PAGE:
December 20, 2016
Shannon Ashford’s work with the New Student Orientation has given her new direction.
When Shannon Ashford stepped onto the California State University, Northridge campus for the New Student Orientation (NSO) almost four years ago, she was not sure that CSUN was the right school for her. By the time she left, her mind was made up.
“I was ecstatic that I was going to CSUN and convinced that I had made the best choice,” she says.
The experience made such an impact that Shannon knew she had to get involved. Now, a senior, she is helping provide the same warm welcome to incoming students, and, in the process, she’s discovered a new direction for her own future.
Shannon, whose father is an alumnus, grew up just five minutes from campus. She started her undergraduate career as a deaf studies major, but soon changed her mind.
“I just didn’t see myself having a career in it,” she says.
Through her work with NSO, Shannon realized that her bigger passion was building student communities and guiding student leaders. Her first role with the program was as an orientation leader. As a junior, she was part of the TAKE XXVII cast, which performs informative skits, focusing on topics such as the transition to college, relationships, abuse, body shaming and prejudice.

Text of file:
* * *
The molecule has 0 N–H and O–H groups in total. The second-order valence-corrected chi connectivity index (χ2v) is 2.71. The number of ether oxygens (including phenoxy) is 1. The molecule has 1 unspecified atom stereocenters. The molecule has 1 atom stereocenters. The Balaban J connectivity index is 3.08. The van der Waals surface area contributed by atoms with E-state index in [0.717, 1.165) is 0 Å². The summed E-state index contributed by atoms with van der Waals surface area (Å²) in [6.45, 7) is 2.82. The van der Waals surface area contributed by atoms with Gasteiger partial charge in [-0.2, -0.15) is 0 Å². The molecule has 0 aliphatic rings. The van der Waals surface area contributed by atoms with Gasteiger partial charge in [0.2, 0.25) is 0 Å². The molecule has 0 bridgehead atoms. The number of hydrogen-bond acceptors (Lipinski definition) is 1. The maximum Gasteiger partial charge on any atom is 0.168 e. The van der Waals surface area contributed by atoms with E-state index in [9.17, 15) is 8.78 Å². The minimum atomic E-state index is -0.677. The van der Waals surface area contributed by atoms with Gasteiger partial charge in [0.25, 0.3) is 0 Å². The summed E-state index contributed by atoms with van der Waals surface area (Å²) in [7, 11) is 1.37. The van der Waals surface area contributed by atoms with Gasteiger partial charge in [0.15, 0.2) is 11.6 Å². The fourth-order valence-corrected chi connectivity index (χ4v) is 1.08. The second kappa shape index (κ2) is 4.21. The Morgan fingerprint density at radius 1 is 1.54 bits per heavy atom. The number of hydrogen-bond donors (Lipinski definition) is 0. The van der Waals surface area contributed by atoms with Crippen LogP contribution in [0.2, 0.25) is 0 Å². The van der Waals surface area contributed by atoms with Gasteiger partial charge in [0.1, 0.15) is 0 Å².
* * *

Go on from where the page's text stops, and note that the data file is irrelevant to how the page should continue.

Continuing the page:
This year Shannon served as a student coordinator. She oversaw all 85 orientation leaders.
“As student coordinators, we help to enhance every facet of our orientation program,” she says. “My specific role is to guide our current leaders and expand their knowledge of the responsibilities of being a mentor.”
Shannon has become so passionate about her work with NSO, she’s now a communication studies major planning to continue utilizing her experience in higher education and student affairs as a professional.
“Before coming to college I didn’t even know that student affairs was a thing,” Shannon says. “Through NSO, and my different mentors, I discovered different strengths, and I learned how to better work with people of different backgrounds and communication styles.”
Along with her NSO staff supervisors, Shannon says she’s been inspired by many of the students and staff she’s worked with while serving on the University Student Union Board of Directors, and as the USU student representative for CSUN’s Campus Fee Advisory Committee.
Her Delta Zeta sorority sisters also motivate her. In 2014, she served as the risk management chairwoman, responsible for overseeing the values and protection of the Pi Gamma chapter. In 2015, Shannon was nominated to serve as vice president of new member education. In everything she does, Shannon’s goal is to find ways to achieve serious learning outcomes, while keeping things fun, and always have a backup plan.
“I never thought I’d join a sorority,” Shannon says. “In college, you might come in thinking there’s a certain path, but it’s OK to deviate and challenge yourself.”